Archive for November, 2007

Online couch potatoes

Xfactor Logo

Becky Rowe writes:

Watching TV on your own or looking to indulge in the irreverent wit of a bunch of Guardian Unlimited readers? Then log on to the ‘Real time telly – talk about it now’ thread. The premise is that you can chat about what you are watching, whilst you are watching. Particularly good to spice up the solo viewing experience, or if your ‘witty’ comments have been banned by your sofa buddy, but you are still desperate to share…

This phenomenon came to my attention last Saturday when I noticed that the X-factor thread had become one of the most active on the GU discussion boards. Not only is a place to share observations about the contestants, or canvass votes for your favourite, but there is now a real sense of online community around the live Saturday night transmission. A perfect example of what happens when real (if you count X-factor as real!?) collides with virtual

26 November 2007 at 1:53 pm Leave a comment

The Upside of Down

Upside of Down cover
Andrew Curry writes:

I was asked to write a paragraph on a book which had influenced my thinking in 2007 for a forthcoming issue of the WPP newspaper The Wire. My choice: Thomas Homer-Dixon’s book The Upside of Down:

The Upside of Down changed the way I look at the world. It is about what holds together the complex systems which make our societies work. The answer, in short, is energy – and in particular, energy which doesn’t take very much energy to produce. Sun works well in warm countries; oil is perfect. As societies get more complex, they have to create and shift ever more energy, which makes them even more complex. When the easy energy starts to run out, collapse follows. Homer-Dixon brings his argument to life with stories about the Roman Empire and Californian fires. So where’s the upside? Only this: it may not be too late to make our shift to a world of scarcer energy less disastrous than it was for the Romans.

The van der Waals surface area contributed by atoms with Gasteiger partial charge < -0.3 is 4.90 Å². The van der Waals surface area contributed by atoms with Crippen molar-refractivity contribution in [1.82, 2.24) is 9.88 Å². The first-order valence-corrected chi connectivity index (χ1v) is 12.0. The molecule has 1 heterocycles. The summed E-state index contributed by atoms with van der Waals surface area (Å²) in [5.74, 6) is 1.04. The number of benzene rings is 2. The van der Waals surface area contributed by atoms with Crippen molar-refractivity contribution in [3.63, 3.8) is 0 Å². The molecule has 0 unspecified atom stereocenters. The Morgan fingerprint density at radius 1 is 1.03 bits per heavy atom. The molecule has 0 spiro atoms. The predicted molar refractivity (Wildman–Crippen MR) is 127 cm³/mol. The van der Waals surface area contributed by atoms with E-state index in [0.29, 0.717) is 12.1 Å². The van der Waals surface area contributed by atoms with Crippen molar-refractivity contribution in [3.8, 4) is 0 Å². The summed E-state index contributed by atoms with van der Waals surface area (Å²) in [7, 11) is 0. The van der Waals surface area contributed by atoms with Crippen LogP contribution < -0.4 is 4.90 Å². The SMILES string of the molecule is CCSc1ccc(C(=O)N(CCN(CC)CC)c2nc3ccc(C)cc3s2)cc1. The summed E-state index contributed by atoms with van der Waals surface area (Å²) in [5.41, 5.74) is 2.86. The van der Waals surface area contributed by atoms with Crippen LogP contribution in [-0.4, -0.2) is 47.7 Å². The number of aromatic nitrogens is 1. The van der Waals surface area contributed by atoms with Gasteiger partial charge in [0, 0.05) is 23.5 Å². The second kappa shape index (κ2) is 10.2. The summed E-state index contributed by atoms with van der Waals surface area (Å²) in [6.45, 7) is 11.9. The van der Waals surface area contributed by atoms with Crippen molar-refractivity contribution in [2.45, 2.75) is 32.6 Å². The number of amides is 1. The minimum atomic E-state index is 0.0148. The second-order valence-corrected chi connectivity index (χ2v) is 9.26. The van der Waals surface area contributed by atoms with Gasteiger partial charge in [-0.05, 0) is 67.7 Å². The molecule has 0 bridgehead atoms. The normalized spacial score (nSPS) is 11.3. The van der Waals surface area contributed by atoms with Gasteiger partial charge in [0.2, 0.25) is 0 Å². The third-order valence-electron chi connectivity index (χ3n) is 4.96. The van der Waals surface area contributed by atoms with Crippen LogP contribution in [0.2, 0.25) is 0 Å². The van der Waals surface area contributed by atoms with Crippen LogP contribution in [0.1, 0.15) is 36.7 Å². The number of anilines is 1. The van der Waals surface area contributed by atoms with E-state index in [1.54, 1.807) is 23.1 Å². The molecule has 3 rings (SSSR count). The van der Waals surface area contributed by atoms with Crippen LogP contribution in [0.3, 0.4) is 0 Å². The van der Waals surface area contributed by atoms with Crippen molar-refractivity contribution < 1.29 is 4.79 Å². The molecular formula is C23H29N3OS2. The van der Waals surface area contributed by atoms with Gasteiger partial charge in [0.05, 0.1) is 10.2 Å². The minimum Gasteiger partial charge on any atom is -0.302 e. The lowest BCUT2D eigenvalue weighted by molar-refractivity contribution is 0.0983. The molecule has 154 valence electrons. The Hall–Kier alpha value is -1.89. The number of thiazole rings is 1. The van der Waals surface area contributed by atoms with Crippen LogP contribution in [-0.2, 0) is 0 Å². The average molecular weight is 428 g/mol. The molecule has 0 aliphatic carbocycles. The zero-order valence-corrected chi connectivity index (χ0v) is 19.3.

I’ll blog some more when The Wire is published on the other entries.

24 November 2007 at 12:39 am Leave a comment

The future of civil society in Britain and Ireland

Croke Park

Andrew Curry writes:

I mentioned this large scale scenarios project in a post a few weeks ago – carried out for Carnegie UK’s Commission of Inquiry Into The Future of Civil Society.

The project reports are now on the Carnegie website: a drivers’ report, The Shape of Civil Society To Come; a scenarios report, Scenarios For Civil Society, a project summary, and finally a toolkit to help people use the material without needing professional support.

Running workshops across Britain and Ireland gave a broader cultural perspective than many of our projects and most of them were held either side of the May elections, with their nationalist tilt. My favourite workshop, I think, was exploring the implications of the scenarios high up in Croke Park in Dublin. It is the home of the Gaelic Athletic Association, one of the oldest of Irish civil society organisations, with its own history in the Irish struggle for independence from the UK – but also a civil association which has ridden cultural trends around national languages and culture to reinvigorate itself in the pst 20 years.

Picture of Croke Park from TouristR, Dublin.

14 November 2007 at 10:00 am Leave a comment

The Futures Company blog

The Futures Company was created through the merger of Henley Centre HeadlightVision and Yankelovich in 2008. This is the blog of the new company - but the former posts from the former Henley Centre Headlightvision blog still can be found here.

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